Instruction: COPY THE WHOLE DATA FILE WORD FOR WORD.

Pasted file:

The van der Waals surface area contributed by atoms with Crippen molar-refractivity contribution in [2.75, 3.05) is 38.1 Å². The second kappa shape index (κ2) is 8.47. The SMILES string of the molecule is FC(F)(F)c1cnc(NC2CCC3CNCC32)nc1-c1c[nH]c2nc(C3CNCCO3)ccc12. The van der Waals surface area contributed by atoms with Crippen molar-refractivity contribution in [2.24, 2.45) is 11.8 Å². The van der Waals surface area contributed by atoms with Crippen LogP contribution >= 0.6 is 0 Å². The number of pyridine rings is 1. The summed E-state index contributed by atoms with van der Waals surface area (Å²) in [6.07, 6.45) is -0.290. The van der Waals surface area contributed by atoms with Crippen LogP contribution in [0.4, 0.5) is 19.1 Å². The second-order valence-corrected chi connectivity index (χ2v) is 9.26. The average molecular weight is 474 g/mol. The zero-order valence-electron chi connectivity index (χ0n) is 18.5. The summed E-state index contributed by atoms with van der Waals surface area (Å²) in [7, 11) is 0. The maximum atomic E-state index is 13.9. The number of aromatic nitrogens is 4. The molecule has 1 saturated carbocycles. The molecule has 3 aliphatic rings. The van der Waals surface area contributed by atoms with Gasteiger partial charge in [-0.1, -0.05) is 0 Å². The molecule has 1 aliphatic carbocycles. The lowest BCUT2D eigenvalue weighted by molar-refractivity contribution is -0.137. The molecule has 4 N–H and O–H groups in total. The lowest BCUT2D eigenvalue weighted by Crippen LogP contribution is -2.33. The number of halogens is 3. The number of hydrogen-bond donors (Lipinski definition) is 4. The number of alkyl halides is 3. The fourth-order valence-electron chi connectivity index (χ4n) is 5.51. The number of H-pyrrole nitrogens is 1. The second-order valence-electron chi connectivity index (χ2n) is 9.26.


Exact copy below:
The van der Waals surface area contributed by atoms with Crippen molar-refractivity contribution in [2.75, 3.05) is 38.1 Å². The second kappa shape index (κ2) is 8.47. The SMILES string of the molecule is FC(F)(F)c1cnc(NC2CCC3CNCC32)nc1-c1c[nH]c2nc(C3CNCCO3)ccc12. The van der Waals surface area contributed by atoms with Crippen molar-refractivity contribution in [2.24, 2.45) is 11.8 Å². The van der Waals surface area contributed by atoms with Crippen LogP contribution >= 0.6 is 0 Å². The number of pyridine rings is 1. The summed E-state index contributed by atoms with van der Waals surface area (Å²) in [6.07, 6.45) is -0.290. The van der Waals surface area contributed by atoms with Crippen LogP contribution in [0.4, 0.5) is 19.1 Å². The second-order valence-corrected chi connectivity index (χ2v) is 9.26. The average molecular weight is 474 g/mol. The zero-order valence-electron chi connectivity index (χ0n) is 18.5. The summed E-state index contributed by atoms with van der Waals surface area (Å²) in [7, 11) is 0. The maximum atomic E-state index is 13.9. The number of aromatic nitrogens is 4. The molecule has 1 saturated carbocycles. The molecule has 3 aliphatic rings. The van der Waals surface area contributed by atoms with Gasteiger partial charge in [-0.1, -0.05) is 0 Å². The molecule has 1 aliphatic carbocycles. The lowest BCUT2D eigenvalue weighted by molar-refractivity contribution is -0.137. The molecule has 4 N–H and O–H groups in total. The lowest BCUT2D eigenvalue weighted by Crippen LogP contribution is -2.33. The number of halogens is 3. The number of hydrogen-bond donors (Lipinski definition) is 4. The number of alkyl halides is 3. The fourth-order valence-electron chi connectivity index (χ4n) is 5.51. The number of H-pyrrole nitrogens is 1. The second-order valence-electron chi connectivity index (χ2n) is 9.26.